The Ninety One Series |||


Hello! I’m Jessica. I’ve been writing for as long as I can remember, and writing about pop music in particular for the better part of a decade now.

I started writing about pop music after I started following Korean idol pop, or what most people refer to as K-pop.” But there’s a lot of Korean music that isn’t K-pop,” and there are a lot of pop groups outside Korea that make similar choices in group composition, marketing, and packaging. Idol pop” is my shorthand for these groups, both inside and outside Korea. Idol pop is often shallow, repetitive, frequently downright silly, and aimed mainly at teenagers, if not teenagers’ younger siblings—and yet the more I listened to it, and watched videos of its performers, the more I found myself thinking.

Image of Ryan Higa talking to the rest of BgA, saying, “I mean, they don’t even speak Korean, do they?” from the introduction to the video for “Dong Saya Dae”

Image of Ryan Higa saying, “How can you love something so much that you don’t even understand?” from the introduction to the video for “Dong Saya Dae”

This project is an attempt to play out my thoughts on idol pop. If idol pop is so silly and shallow et cetera, why do so many people long past teenagerdom have passionate responses to it? Are academic conferences centered on idol pop proof of the degeneracy of the academy and the decadence of late capitalism, or is there something worth talking about? Does idol pop inspire people? Does it inspire them to act selfishly, or retreat into an entertained passivity? Why would national governments care what poses idol-pop stars strike? And how, if idol pop is shallow and silly and prone to invoking passivity, did it get a middle-aged, monolingual American to suddenly care a great deal about what’s going on in Kazakhstan?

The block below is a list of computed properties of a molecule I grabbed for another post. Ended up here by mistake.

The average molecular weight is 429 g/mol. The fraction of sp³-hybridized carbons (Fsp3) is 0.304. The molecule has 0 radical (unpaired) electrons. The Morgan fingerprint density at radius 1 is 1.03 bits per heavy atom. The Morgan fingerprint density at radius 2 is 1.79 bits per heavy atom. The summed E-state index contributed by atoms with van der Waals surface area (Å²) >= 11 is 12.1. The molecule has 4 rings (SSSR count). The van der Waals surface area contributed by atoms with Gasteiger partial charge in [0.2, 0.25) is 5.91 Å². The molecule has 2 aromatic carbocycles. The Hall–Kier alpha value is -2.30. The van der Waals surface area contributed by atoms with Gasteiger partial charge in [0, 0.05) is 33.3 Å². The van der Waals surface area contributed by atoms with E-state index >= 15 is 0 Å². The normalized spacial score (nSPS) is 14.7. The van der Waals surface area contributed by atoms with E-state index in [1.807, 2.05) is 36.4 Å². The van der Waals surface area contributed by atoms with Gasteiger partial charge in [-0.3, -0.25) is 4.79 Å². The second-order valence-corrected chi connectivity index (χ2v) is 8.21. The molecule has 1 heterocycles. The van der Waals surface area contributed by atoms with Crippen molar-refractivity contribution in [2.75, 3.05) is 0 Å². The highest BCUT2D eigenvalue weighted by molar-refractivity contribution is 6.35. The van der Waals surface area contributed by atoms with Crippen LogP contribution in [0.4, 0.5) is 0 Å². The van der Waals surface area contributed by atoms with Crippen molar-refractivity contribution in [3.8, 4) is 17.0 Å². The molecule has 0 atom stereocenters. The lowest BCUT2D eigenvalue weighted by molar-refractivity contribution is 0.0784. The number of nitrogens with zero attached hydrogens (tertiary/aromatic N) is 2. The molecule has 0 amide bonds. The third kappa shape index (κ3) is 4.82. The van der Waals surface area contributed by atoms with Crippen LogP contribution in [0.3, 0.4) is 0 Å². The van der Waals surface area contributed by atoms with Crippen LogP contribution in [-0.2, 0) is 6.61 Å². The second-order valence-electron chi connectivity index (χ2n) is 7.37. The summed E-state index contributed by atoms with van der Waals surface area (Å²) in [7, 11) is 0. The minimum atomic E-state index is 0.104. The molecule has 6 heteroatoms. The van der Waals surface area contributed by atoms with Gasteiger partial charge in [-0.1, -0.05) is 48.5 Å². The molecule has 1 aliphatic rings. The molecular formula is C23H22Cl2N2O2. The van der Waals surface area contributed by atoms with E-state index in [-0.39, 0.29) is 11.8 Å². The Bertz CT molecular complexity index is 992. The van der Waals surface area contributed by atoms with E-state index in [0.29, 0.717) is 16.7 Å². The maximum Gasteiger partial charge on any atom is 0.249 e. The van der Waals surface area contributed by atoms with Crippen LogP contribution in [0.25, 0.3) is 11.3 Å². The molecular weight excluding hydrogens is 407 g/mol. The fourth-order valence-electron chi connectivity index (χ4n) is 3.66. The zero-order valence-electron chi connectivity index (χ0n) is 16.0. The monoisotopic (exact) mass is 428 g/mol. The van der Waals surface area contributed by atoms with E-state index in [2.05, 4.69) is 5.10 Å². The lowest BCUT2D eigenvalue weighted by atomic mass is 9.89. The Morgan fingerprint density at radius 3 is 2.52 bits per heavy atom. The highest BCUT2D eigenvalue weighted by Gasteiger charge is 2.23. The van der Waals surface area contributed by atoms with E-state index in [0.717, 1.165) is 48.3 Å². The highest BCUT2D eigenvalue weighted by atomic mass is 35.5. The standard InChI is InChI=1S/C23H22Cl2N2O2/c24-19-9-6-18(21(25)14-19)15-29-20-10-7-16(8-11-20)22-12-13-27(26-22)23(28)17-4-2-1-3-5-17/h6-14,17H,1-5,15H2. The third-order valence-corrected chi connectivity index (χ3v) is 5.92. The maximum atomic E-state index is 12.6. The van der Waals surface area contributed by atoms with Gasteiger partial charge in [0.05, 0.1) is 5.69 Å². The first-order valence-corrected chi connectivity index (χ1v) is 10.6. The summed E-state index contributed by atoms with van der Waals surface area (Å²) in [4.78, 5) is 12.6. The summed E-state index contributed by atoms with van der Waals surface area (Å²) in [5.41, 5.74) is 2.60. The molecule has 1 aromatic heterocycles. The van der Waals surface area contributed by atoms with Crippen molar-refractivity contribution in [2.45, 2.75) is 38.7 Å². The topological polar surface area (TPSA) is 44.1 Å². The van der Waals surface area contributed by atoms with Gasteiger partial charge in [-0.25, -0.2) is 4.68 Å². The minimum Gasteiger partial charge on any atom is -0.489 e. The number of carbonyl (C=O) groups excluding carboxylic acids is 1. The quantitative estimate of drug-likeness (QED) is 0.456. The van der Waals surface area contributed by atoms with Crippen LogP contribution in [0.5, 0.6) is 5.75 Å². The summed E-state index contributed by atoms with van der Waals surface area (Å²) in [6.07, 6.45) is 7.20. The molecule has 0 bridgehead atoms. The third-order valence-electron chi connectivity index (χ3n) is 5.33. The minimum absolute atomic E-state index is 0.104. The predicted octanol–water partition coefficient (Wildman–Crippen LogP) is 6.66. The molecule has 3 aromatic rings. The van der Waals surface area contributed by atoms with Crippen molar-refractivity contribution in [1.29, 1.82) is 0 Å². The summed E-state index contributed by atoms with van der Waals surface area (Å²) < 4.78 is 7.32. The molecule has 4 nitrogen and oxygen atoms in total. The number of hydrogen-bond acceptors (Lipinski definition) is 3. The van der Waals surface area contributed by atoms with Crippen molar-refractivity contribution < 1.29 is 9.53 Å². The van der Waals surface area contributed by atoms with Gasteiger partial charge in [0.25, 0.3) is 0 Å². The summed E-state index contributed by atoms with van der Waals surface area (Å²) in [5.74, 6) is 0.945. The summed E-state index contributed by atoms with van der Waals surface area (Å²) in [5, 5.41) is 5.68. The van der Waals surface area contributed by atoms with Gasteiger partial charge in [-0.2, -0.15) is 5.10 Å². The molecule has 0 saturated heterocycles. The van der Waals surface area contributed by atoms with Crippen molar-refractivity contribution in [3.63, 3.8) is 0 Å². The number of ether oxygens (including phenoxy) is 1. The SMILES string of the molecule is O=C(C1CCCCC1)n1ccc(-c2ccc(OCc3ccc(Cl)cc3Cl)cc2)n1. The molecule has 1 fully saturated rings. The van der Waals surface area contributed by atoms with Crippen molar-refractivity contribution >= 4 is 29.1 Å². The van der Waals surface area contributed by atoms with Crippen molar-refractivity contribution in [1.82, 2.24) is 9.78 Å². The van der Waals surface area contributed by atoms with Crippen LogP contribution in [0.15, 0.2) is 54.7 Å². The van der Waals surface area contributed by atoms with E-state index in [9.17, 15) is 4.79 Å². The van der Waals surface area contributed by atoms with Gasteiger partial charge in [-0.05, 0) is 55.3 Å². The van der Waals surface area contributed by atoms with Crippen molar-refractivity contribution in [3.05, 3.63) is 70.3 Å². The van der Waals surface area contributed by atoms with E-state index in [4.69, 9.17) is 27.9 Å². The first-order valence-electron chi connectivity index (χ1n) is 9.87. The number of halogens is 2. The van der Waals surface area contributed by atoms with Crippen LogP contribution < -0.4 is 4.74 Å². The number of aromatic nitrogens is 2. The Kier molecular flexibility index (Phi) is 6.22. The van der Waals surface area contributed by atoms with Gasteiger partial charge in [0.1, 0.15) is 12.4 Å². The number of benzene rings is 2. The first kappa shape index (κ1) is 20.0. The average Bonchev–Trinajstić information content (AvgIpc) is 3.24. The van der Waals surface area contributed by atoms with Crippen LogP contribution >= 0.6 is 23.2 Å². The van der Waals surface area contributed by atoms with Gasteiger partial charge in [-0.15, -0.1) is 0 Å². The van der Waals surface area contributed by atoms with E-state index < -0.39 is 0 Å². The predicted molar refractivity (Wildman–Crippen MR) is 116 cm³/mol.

Maybe there’s more going on to idol pop than is apparent at first brightly colored sight. Maybe the power of idol pop relies on communication, affection, translation, and our collective fear of our own morality. Maybe I just need better priorities. There’s only one way to find out.

About Ninety One

Image of Ninety One, taken 2019

The series covers idol pop in several different countries and mentions a number of idol-pop groups, but the featured group is my favorite, Ninety One. They’ve been performing since 2015, and you can find them on Spotify, Apple Music, and various other online platforms. Also, being an idol-pop group, they have lots of videos available on YouTube. They are Kazakhstani, and goofballs, and thoughtful about what they do, and flawed, and this series will be talking about all of that.

(Here’s a slightly longer introduction.)

Table of Contents

Part 1: Introduction October 20, 2020

Part 2: The Art of Adorkable October 23, 2020

Part 3: Idol Pop and the Languages of Love October 27, 2020

Part 4: Bring Them the Head of Kenesary Khan October 30, 2020

Part 5: The Loyalties of Little Fresh Meat November 3, 2020

Part 6: But Maybe Our Faves Are Awful November 6, 2020

Part 7: Theodor Adorno vs. the Poptimists vs. Zhanar Dugalova November 10, 2020

Part 8: Starlust, the Sasaeng, and the Servant November 13, 2020

Part 9: Ninety One Went to Xinjiang November 17, 2020

Part 10: Ninety One As Nazarbayevean Realists November 20, 2020

Part 11: Conclusion November 24, 2020

You can also read the entire series on Medium, starting with Part 1.


This website is run on Blot, with the Plex Sans font.

(Here’s the source for the GIFs above.)

The header illustrations are all screenshots from Ninety One’s music videos, tweaked by me (using GIMP):

Thanks for stopping by. Feel free to say hello or, if you really enjoyed the work, buy me a coffee.